Backup & File Protection with Syncthing

Syncthing is a file/folder replication tool which consists of a Web client. This tool is essentially server-less since it consists of clients which all have peer relationships. It’s possible to replicate a folder structure across many clients as well.

image
Syncthings can work over the LAN or over the Internet. In order to lower your threat surface, I would be inclined to configure Syncthings for the LAN and handle replication only when you are on your home network or when you have a VPN connection to your home network.
Syncthing is available for a broad set of devices including Windows, macOS, Linux and Android.
image
I installed Syncthings on QNAP QTS as a QPKG through the QNAP Club store.
image
Syncthing uses two IP ports. A client computer has the Syncthing web interface offered on http://127.0.0.1:8384.
image
The actual replication take place via TLS on TCP/UDP port 22,000. Communication is bidirectional and it is possible to replicate in either one or both directions.
SyncThings also has the concept of “versioning” where it can keep track of multiple versions of a file according to rules that you establish.
image
Each Syncthings client can replicate one or more folders with one or more client devices.
image
My Syncthings configuration on my QNAP NAS is a Syncthings client like all other installations of the product. The difference is that I access the interface from my NAS address rather than the lapback address on the device locally.

The screenshot below shows three computers that I am replicating and my phone. My phone replicates its DCIM Camera folder to the QNAP NAS. I have chosen to only replicate to the NAS rather than bidirectionally.
image
Folder definition on the NAS provides the path to replicate the incoming data into. The folder label is just a name, but the Folder ID needs to be the same is on the system sending the data, because that is a way to identify that it is the same folder. Syncthings usually makes this a random string of characters.
image
The sharing tab indicates which clients that a given folder are sharing to.
image
Installing Syncthing involves a couple steps. Below I am downloading the Linux version of Syncthings.
image
I extract the folder strructure from the archive and I place it in my home folder.
image
In the case of Windows, you just run the installation package.
In linux, I just double click the Syncthings startup and then add it to the startup application folder.
image
Here is adding it to the startup applications.
image
This is how it looks added to the startup applications.
image
Once, you launch the application, it takes about three minutes to start up. Once it has started, your web browser will pop up just like in a wifi hotspot. The browser will navigate to http://127.0.0.1:8384.
image
You can ackknowlege the usage statistics or not.
The next thing you should do is go to settings and create a username and password.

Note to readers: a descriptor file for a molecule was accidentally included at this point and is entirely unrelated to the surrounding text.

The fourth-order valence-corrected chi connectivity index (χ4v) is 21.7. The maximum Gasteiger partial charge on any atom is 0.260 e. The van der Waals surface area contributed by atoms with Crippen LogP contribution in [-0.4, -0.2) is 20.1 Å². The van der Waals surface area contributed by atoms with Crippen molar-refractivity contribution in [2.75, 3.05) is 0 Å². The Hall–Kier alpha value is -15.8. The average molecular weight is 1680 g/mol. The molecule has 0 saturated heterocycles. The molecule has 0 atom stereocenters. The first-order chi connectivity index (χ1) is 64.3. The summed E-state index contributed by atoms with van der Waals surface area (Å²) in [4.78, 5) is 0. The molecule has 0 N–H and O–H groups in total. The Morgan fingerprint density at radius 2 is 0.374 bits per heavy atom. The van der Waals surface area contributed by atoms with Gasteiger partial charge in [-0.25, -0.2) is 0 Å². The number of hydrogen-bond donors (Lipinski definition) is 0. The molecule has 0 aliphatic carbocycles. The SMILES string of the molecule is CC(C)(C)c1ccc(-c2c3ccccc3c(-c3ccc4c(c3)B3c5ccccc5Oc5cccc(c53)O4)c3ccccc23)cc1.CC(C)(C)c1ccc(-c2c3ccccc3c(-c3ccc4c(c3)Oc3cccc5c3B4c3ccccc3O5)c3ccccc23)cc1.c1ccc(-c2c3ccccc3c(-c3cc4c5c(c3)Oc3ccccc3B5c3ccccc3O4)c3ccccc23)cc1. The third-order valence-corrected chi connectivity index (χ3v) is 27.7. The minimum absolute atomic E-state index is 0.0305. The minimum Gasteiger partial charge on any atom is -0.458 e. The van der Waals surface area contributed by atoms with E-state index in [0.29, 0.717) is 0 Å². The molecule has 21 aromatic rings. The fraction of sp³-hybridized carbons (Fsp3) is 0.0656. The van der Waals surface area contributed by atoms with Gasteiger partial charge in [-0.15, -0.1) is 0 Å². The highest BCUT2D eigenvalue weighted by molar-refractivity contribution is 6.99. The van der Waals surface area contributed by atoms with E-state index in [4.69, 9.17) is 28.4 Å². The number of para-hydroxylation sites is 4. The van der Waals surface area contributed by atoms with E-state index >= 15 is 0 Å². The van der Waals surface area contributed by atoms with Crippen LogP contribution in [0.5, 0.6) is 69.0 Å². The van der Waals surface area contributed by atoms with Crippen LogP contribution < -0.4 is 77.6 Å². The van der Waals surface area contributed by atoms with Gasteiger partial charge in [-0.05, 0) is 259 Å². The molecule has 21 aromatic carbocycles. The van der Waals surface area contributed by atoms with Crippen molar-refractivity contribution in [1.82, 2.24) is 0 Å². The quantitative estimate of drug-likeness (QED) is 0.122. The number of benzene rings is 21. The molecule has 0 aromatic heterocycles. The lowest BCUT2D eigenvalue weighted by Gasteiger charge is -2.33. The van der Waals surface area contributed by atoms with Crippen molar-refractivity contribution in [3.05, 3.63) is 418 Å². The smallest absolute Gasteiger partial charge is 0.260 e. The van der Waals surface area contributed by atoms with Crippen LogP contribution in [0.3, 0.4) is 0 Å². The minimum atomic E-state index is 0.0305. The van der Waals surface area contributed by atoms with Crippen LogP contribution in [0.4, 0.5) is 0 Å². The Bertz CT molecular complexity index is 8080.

image
In settings, the authorization data is set in the GUI tab.
image

Once you change the login info, Syncthing will make you log back in and the main screen will look like this.
image
I normally click on, edit, and delete the default folder.
image
Click add a folder to choose a folder you want to replicate. I generally set the folder ID the same as the label for simplicity.
image
Now the folder is added, but not yet shared.
image
At the bottom of the screen, click “Add Remote Device”, This is assuming that you have added at least one other Syncthing client on your network. If so, it will give you an authorization number and you can give the device a name. This is how the security works. The authorization number is an access key.
image
As you can see above, even though I added “VMSCloud” as a remote sync partner, it shows that it is disconnected. That’s because the action of adding a replication must be acknowledged at both ends for security reasons.

If I now go back to the Syncthing client on VMSCloud, it will flag an incoming request for our new client to connect.
image
I then click on Add device and check the box for “introducer” under the sharing tab and click save.
image
We now see “LXC-Ubuntu” from the VMSCloud Syncthing client.
image
Notice that is says “Connected” but unused. Go back to the LXC-Ubuntu Syncthing client and edit the LXC-Documents folder. Go to the “Sharing” tab and put a checkbox in the VMSCloud
to start sharing and click save.
image
Now the folder shows that it is “up to date”.
image
The folder is not replicating yet. You must go back to the VMSCloud Syncthing client. You will see a message indicating there is a new shared folder on VMSCloud.
image
Click the “Add”. In order to see your replicated documents from File Station on the QNAP, you must create a path to an existing folder and not accept the default.
image
Once you click save, replication starts and the folder will replicate.
image
I created a test document in the LXC-Ubuntu and it replicated to VMSCloud. Click on the folder in Syncthing and you can always see the stats.
image
Now edit the folder on VMSCloud and go to the file versioning tab and set it to simple versioning.
image
I edited the document twice back on LXC-Ubuntu. Here’s what the folder looks like on the NAS in File Station.
image
If I now go into the .stversions folder, I can see the earlier versions of the file.
image
Syncthing is a very powerful tool with many options.

In my experience, it is excellent at file replication and data protection with the use of file versioning.
image
Although there is no client/server concept, this peer to peer client design can create a mesh whereby multiple systems keep a replicated copy of the same data. My documents folder is an example of this because it is shared between VMSCloud, Putteroom, Mondo, and Laptop-Ubuntu.
image
Good luck and enjoy Syncthing. A great Open Source Solution.